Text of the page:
Yes, and South Africa could have been really competitive from a while ago and could have produced more players for clubs abroad. My brother could have played internationally, but he only finished up playing in the dusty grounds in Soweto with no proper resources. There was no physio, so once you get injured that's it, you're finished. And no proper grounds and no boots, but absolutely they played with heart and that's something we love. It's a God-given talent for us. It was the love of the game, whereas now it's big business, most of the players complaining with how much they get. For us, the disappointment is to not really see them using their talent to the utmost.
What was the reason you were once shot?
To be honest we never found out. I know there was one player who got shot for changing clubs. With me, I don't think it was the reason. Guns were in the wrong hands. I didn't have enemies. It was a few blocks from my mum's house. I really cherish the opportunities I got as a footballer as I could easily end up in a wheelchair or crippled. [The bullet] missed the hip bone. Just hit the top of my hip bone and out the back, as I was driving. If it had gone through it could have damaged vital organs.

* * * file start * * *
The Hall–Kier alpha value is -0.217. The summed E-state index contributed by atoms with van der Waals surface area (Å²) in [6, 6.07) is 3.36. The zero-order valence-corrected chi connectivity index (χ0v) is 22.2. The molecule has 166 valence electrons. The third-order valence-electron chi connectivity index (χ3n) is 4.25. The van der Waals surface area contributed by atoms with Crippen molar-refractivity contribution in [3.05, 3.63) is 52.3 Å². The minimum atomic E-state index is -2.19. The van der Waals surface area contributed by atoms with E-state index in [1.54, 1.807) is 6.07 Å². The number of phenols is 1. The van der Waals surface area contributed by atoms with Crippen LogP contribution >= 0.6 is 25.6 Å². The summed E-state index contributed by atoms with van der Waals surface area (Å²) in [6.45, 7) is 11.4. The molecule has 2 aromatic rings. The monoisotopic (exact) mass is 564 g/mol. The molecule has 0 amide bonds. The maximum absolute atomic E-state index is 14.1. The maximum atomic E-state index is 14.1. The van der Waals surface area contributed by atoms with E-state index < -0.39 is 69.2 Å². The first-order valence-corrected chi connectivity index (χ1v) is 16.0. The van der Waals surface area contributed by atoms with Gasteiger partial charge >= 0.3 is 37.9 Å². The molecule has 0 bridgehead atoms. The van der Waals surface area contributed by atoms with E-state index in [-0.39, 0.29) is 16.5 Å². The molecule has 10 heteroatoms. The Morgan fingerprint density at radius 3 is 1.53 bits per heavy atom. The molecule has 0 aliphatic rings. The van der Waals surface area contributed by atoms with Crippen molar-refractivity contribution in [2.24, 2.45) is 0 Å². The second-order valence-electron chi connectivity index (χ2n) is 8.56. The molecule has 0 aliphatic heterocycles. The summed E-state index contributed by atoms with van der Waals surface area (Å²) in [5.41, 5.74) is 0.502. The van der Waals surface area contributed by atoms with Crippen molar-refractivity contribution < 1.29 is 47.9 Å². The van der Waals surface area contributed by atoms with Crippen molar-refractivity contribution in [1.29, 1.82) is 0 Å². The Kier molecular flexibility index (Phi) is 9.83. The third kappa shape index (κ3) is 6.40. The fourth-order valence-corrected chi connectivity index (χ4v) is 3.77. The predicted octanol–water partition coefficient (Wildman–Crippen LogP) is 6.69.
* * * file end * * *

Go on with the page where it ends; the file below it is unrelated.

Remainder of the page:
The big picture
With 186 days to the finals, the suspicion is growing that Capello is in fact King Midas reincarnated. First England survive Fifa's change of plan on seedings and are placed ahead of France, who in 2006 were a penalty away from becoming world champions. Then Algeria and Slovenia, the weakest teams in two of the three pots, are pulled out at just the right moment. If it was nonsense for Alan Shearer to claim that adding the United States (ranked 22nd in the world) "could not have been better", when the alternatives included New Zealand (77th) and North Korea (84th), his optimism was not otherwise out of kilter with the rest of the country.